Cataract surgery is very common and the associated risks are very low, but can be serious.
The Royal National Institute of Blind and Partially Sighted People (RNIB) estimates that less than 2% of people experience any serious complications that require further surgery.
However, ask your eye surgeon ( ophthalmologist) to explain the possible risks before your operation. If a severe cataract is not treated, it is possible loss of sight may be permanent.
The most common risk associated with cataract surgery is developing a condition called posterior capsule opacification (PCO). This is where part of the lens capsule (the 'pocket' that the lens sits inside) thickens and causes cloudy vision. This is not the cataract returning, but cells growing over the back of the artificial lens.
PCO is common, affecting the vision of up to half of everyone who has cataract surgery. PCO usually develops between six months and five years after the operation.
If you develop PCO, you may need another operation to correct it using laser eye surgery (when energy beams are used to cut through part of the eye). During laser eye surgery, the cloudy part of the lens capsule will be removed, with enough of the lens being left to hold the artificial lens in place.
The procedure should only take around 15 minutes, and your vision should either be improved immediately or within a few days. As no surgical incisions or stitches are necessary, you should be able to return to your normal activities straight away.
Other possible complications of cataract surgery are much rarer but can include:
- infection in the eye
- bleeding in the eye
- inflammation ( swelling and redness) in the eye
- tearing of the lens capsule
- a bit of the cataract dropping into the back of the eye
- damage to other parts of the eye, such as the cornea (the transparent outer layer of the eye)
- retinal detachment
- inability to remove all of the cataract
You should seek immediate medical attention if you experience sudden loss of sight or increasing pain after cataract surgery.
However, the College of Optometrists has estimated that, in most cases, the risk of complications occurring during cataract surgery is less than 1 in 100. Although tearing of the lens capsule may occur more frequently than this.
It is usually possible to successfully treat complications that arise from cataract surgery. Occasionally, your vision may be worse than it was before surgery or there may be permanent damage to your eye, causing a loss of sight. However, this is rare.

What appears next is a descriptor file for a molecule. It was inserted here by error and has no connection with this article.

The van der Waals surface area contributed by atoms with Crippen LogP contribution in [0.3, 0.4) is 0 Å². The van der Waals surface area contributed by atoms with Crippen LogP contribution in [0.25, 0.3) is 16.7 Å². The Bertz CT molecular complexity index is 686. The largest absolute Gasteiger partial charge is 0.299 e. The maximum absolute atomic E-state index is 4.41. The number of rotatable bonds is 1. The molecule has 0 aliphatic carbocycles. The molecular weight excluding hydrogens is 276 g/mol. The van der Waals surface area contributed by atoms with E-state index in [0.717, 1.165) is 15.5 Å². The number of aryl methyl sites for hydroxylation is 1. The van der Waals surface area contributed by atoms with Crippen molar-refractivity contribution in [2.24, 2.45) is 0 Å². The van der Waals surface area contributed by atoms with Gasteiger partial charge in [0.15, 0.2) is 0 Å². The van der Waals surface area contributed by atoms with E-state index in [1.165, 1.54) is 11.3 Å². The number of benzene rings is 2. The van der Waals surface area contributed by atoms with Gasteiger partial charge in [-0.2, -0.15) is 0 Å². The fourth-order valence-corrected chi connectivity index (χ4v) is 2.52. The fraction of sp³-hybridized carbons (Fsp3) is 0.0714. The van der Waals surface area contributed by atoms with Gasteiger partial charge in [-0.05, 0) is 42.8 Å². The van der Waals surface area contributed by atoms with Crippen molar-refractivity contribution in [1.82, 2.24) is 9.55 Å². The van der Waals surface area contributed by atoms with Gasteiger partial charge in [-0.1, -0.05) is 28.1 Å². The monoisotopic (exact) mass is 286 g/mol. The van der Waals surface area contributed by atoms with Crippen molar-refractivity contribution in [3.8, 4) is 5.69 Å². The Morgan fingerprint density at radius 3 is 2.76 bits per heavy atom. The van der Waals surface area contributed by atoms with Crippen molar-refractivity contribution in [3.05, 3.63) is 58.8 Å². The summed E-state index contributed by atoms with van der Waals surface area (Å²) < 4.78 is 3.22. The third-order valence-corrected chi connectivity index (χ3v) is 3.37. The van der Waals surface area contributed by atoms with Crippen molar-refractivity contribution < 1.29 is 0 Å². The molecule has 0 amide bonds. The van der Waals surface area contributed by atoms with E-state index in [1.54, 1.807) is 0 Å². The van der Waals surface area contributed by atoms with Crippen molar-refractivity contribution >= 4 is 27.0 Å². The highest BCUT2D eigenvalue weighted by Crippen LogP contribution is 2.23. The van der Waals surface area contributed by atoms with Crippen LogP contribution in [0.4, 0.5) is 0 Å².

Cystoid macular oedema
One possible complication that can cause loss of vision is cystoid macular oedema. This is where fluid builds up between layers of the retina (the layer of nerve cells that lines the inside of the back of the eye).
There are two different types of cystoid macular oedema:
- angiographic cystoid macular oedema
- clinical cystoid macular oedema
Angiographic cystoid macular oedema is very common, but does not affect vision. Clinical cystoid macular oedema can cause vision loss and is thought to make up between 0.1% and 12% of cases.
Cystoid macular oedema may be treated with non-steroidal anti-inflammatory drugs (NSAIDs), although research into other treatments is continuing.
Childhood cataract surgery
More risks are involved with childhood cataract surgery. They include:
- glaucoma (increased pressure inside the eye that affects vision)
- squint (strabismus), where one eye turns inwards, outwards, upwards or downwards while the other eye looks forwards
- abnormalities that affect the pupil (the black circle at the centre of each eye)
- vision becoming cloudy again (visual axis opacification or posterior capsule opacification (PCO))
- retinal detachment, when the retina (the layer of nerve cells inside the back of the eye) becomes separated from the inner wall of the eye
- infection, such as endophthalmitis (a rare bacterial infection)
If childhood cataracts are not treated, the child may become blind. Even if the cataracts are removed, visual impairment or blindness can remain.
The natural lens in your eye can change shape. This is how it enables your eye to focus on objects both near to you and further away.
Fixed strength (monofocal) and multifocal replacement plastic lenses cannot do this. Therefore, after cataract surgery, you may also need reading glasses or glasses for distance vision.
One review of a number of studies found that 95% of people with a monofocal lens and 68% of people with a multifocal lens needed glasses after having cataract surgery.
Another type of artificial lens, called an accommodating lens, aims to allow the eye to focus on both near and distant objects.
The National Institute of Health and Clinical Excellence (NICE) has reported some evidence that this type of lens improves clearness of vision. However, more evidence is needed to confirm this lens improves accommodation (how the lens adapts to focus images). NICE also noted this area of technology is changing rapidly, and it is not yet fully understood how these lenses work.
Read the NICE guidance on the use of accommodating replacement plastic lenses and multifocal lenses.